It’s an exhilarating experience. You have walked into the woods carrying everything you need to survive and are now going to eat, sleep, and live outdoors. The backcountry is now your home. But there is a lot to consider before you can safely savor a night in the woods.
Whether you’re new to backpacking or if you’re a seasoned backpacker looking for trip planning ideas, here are ten steps to help you plan and organize your next (or first) multi-day trip.
Before you go…
It’s worth saying, be sure you are in proper physical condition before heading out. This is not a day hike, and you will be carrying significant additional weight. There are numerous exercise plans/recommendations out there, so just find one that works for you. Consider doing a day hike with your full gear load and see how it feels. If you’re not ready, keep training until you feel confident. The mountains will wait for you.
How to plan a backpacking trip in 10 steps:
1. Decide where to go
There are innumerable beautiful places to camp, and your destination will tell you a lot about what you’ll need for your trip. State and National Parks offer excellent backpacking opportunities, with plenty of information and support for visitors. A good place to go for your first outing.
Is camping allowed? Some popular day hiking routes are day-use only and may not allow overnight camping. If camping is allowed, check the specific rules like how far to camp from a trail or water source, or whether you are required to use established tent sites or shelters.
Popular area? This can be a mixed blessing. If you are new to backpacking, staying near other people can be helpful as hikers often share stories and advice. However, if you’re looking for solitude, you might consider going midweek when the trails are quieter.
On a trip to a very popular spot in the Adirondacks with my brother, we stayed at a tent site a short distance from the crowded group site. We had the benefit of people nearby if we needed them, but we also enjoyed a quiet moment when an owl visited our site.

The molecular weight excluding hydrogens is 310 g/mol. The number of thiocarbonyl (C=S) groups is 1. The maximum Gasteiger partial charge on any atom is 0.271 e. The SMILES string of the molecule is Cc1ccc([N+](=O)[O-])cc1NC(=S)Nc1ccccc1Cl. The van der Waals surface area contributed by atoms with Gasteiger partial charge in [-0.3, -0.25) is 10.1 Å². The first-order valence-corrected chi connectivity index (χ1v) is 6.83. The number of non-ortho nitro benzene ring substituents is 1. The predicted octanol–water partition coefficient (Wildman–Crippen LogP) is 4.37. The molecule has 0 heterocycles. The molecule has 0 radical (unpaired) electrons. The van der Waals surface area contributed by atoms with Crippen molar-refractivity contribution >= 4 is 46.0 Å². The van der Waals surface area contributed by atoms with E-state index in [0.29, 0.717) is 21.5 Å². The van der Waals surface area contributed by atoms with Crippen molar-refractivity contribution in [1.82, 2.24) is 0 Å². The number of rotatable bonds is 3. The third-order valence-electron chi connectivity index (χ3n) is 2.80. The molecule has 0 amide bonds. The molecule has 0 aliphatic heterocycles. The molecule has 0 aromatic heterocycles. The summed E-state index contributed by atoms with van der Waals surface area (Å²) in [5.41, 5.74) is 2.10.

2. Gather Intel
Whatever your destination, get a copy of the latest edition guidebook and map for the location. Some of these will pinpoint tent sites and shelters, water sources, or special views or features.
Next, speak to local experts. Consider calling the local park ranger or outdoor specialist in the area to get further guidance. This can save you a long drive if your destination is off-limits due to storm damage, or may tell you what animals are active in the area.
3. Decide when to go
If you’re just starting out, definitely start in a milder season like summer or early fall. Spring can be icy and wet, and winter camping requires specialized expertise and is definitely not for first-timers. Also, depending on your region, you may encounter more bugs at certain times of the year, or limited water sources in the hotter months. Fall is a lovely time in the northern U.S., but it can get cool at night, even freezing.
Be sure to check the weather forecast and plan accordingly. Consider going on a weekend or a time when you are likely to meet other backpackers. It’s a great community and I have learned so much by chatting with others.
4. How many nights
If it’s your first time out, begin with a shorter trip for one night. There are plenty of interesting trails out there where you’ll get the sense for the wilderness without trekking too far. Multi-night trips are super fun, but require a little more planning as you’ll need extra food for each person/day.
My daughter and I began by hiking a short section of the Long Trail in Vermont. In less than 2-miles we arrived at a shelter for the night, had plenty of energy left to explore the area, and had a short walk out the next day. We have since hiked a little further each time.
5. Tent, shelter or hut
There are several options for shelter systems, and which you choose will depend on your interest, location, comfort level, and budget.